There is a phenomenon known as "recognition humor", wherein the humor of a joke (gag, skit etc.) lies not so much in the wittiness or inventiveness of the joke as in the fact that the reader (viewer, listener etc.) recognizes the situation, mood or characters of the joke from his or her own experience. Several comic strips have been based on this; for example, many of the early American newspaper strips went for the family setting for that very reason, and the successful Scott - Kirkman collaboration, "Baby Blues" started out very much in the "something for all new parents to recognize themselves in"vein even if the characters would later develop individual characters that would elevate the strip beyond that (much like Scott & Borgman's "Zits" or any other really good strip IMO).
Anyway, "Medelålders Plus" is about a man who suddenly realizes that he's retired, not just middle-aged, and his crosswords-solving and flowers-growing wife. They're a happy couple, not making any big waves and rather happy about that, vaguely worried about encroaching old age but not particularly anxiety-ridden. In short, ordinary people.
And ordinary people seem to like the strip. A lot. Me, I don't know how ordinary I am (but not being particularly extraordinary, I suppose I am, at that), and while neither "middle-aged-plus" nor in a happy, stable relationship with a crosswords-solving and flowers-growing wife, I do know and have known a few people who remind me quite a bit about the couple in the strip – relatives, and friends of my parents. So there is still some element of recognition there for me. It's not quite enough to make me a fan of the strip, but it is enough for me to understand why many people are.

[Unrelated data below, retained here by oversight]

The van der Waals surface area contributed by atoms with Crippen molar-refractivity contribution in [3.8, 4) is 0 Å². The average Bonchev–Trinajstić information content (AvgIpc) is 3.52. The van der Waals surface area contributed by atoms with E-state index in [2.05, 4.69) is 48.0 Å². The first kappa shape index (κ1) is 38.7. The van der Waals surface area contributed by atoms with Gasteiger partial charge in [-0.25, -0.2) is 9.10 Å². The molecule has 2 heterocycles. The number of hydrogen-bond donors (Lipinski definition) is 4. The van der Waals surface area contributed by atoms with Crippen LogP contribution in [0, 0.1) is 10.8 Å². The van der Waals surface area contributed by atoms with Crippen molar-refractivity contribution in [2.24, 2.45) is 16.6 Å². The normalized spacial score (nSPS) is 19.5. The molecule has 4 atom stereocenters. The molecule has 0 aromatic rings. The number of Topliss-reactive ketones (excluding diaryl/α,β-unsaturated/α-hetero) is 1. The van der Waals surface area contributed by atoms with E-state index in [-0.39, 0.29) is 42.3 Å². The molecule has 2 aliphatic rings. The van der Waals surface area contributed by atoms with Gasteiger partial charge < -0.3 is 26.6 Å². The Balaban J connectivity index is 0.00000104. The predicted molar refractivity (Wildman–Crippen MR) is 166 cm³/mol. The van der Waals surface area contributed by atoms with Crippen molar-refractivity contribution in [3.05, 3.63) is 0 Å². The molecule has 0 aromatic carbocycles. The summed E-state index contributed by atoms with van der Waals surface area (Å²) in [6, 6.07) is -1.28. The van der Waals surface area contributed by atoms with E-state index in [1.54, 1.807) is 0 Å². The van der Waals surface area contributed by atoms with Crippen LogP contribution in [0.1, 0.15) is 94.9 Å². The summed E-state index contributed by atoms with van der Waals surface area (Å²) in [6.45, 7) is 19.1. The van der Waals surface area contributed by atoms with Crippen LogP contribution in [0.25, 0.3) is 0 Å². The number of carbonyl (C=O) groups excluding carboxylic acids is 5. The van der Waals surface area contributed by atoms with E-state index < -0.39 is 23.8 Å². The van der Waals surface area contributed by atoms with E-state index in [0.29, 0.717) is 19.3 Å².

For me, the strips can be sorted into three categories: laugh-out funny, amusing, and those that just sort of pass by. The laugh-out funny ones aren't all that frequent, but after a lifetime of reading comics, not many are. Still, there's something very funny about a recent retiree standing by his window annoyedly looking out at some workers digging a hole in the street obsessing about their low productivity, yelling advice and exhortations that they can't possibly hear, and in the final panel having to go lie down a while because he's become all stressed out. Similarly, it is amusing to read about the social interplay and relations that develop around the recycling center, where people regularly meet who otherwise wouldn't even know the others existed. Etc.
I'm not all that big on recognition humor myself, so "Medelålders Plus" isn't quite my cup of tea – those laugh-out loud strips don't come often enough for me – but it's a likable, low-key strip that gives voice to a demographic that certainly isn't particularly well represented in either comics, movies or the news, so more power to it for that.
Article in Swedish about the strip here; samples (also in Swedish) here.